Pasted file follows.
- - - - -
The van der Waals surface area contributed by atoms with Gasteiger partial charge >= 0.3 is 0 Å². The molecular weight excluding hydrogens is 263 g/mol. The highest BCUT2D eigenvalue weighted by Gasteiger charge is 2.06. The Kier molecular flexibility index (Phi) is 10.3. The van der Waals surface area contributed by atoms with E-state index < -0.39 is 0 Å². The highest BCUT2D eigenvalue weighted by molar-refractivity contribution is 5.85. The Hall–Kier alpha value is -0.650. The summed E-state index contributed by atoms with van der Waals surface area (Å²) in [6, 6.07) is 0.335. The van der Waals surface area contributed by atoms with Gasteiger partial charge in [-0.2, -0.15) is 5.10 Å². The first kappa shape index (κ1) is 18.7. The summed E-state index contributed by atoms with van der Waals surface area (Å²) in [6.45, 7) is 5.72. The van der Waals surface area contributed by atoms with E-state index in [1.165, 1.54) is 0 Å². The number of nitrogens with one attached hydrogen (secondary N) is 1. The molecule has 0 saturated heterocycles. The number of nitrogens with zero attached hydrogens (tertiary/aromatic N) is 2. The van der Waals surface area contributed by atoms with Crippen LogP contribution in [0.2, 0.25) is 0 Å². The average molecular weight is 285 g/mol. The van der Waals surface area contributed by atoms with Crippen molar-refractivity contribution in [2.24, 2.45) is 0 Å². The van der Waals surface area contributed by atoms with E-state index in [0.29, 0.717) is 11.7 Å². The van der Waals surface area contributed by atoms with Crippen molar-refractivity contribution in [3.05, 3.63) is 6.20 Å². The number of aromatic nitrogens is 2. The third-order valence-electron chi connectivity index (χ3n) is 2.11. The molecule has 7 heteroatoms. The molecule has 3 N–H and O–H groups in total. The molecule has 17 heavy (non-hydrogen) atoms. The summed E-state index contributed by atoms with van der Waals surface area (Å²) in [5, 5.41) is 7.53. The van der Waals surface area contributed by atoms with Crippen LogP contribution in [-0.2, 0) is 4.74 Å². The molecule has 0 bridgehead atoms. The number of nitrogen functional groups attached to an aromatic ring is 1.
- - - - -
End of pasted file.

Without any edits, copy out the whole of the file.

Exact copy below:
The van der Waals surface area contributed by atoms with Gasteiger partial charge >= 0.3 is 0 Å². The molecular weight excluding hydrogens is 263 g/mol. The highest BCUT2D eigenvalue weighted by Gasteiger charge is 2.06. The Kier molecular flexibility index (Phi) is 10.3. The van der Waals surface area contributed by atoms with E-state index < -0.39 is 0 Å². The highest BCUT2D eigenvalue weighted by molar-refractivity contribution is 5.85. The Hall–Kier alpha value is -0.650. The summed E-state index contributed by atoms with van der Waals surface area (Å²) in [6, 6.07) is 0.335. The van der Waals surface area contributed by atoms with Gasteiger partial charge in [-0.2, -0.15) is 5.10 Å². The first kappa shape index (κ1) is 18.7. The summed E-state index contributed by atoms with van der Waals surface area (Å²) in [6.45, 7) is 5.72. The van der Waals surface area contributed by atoms with E-state index in [1.165, 1.54) is 0 Å². The number of nitrogens with one attached hydrogen (secondary N) is 1. The molecule has 0 saturated heterocycles. The number of nitrogens with zero attached hydrogens (tertiary/aromatic N) is 2. The van der Waals surface area contributed by atoms with Crippen LogP contribution in [0.2, 0.25) is 0 Å². The average molecular weight is 285 g/mol. The van der Waals surface area contributed by atoms with Crippen molar-refractivity contribution in [2.24, 2.45) is 0 Å². The van der Waals surface area contributed by atoms with E-state index in [0.29, 0.717) is 11.7 Å². The van der Waals surface area contributed by atoms with Crippen molar-refractivity contribution in [3.05, 3.63) is 6.20 Å². The number of aromatic nitrogens is 2. The third-order valence-electron chi connectivity index (χ3n) is 2.11. The molecule has 7 heteroatoms. The molecule has 3 N–H and O–H groups in total. The molecule has 17 heavy (non-hydrogen) atoms. The summed E-state index contributed by atoms with van der Waals surface area (Å²) in [5, 5.41) is 7.53. The van der Waals surface area contributed by atoms with Crippen LogP contribution in [-0.2, 0) is 4.74 Å². The molecule has 0 bridgehead atoms. The number of nitrogen functional groups attached to an aromatic ring is 1.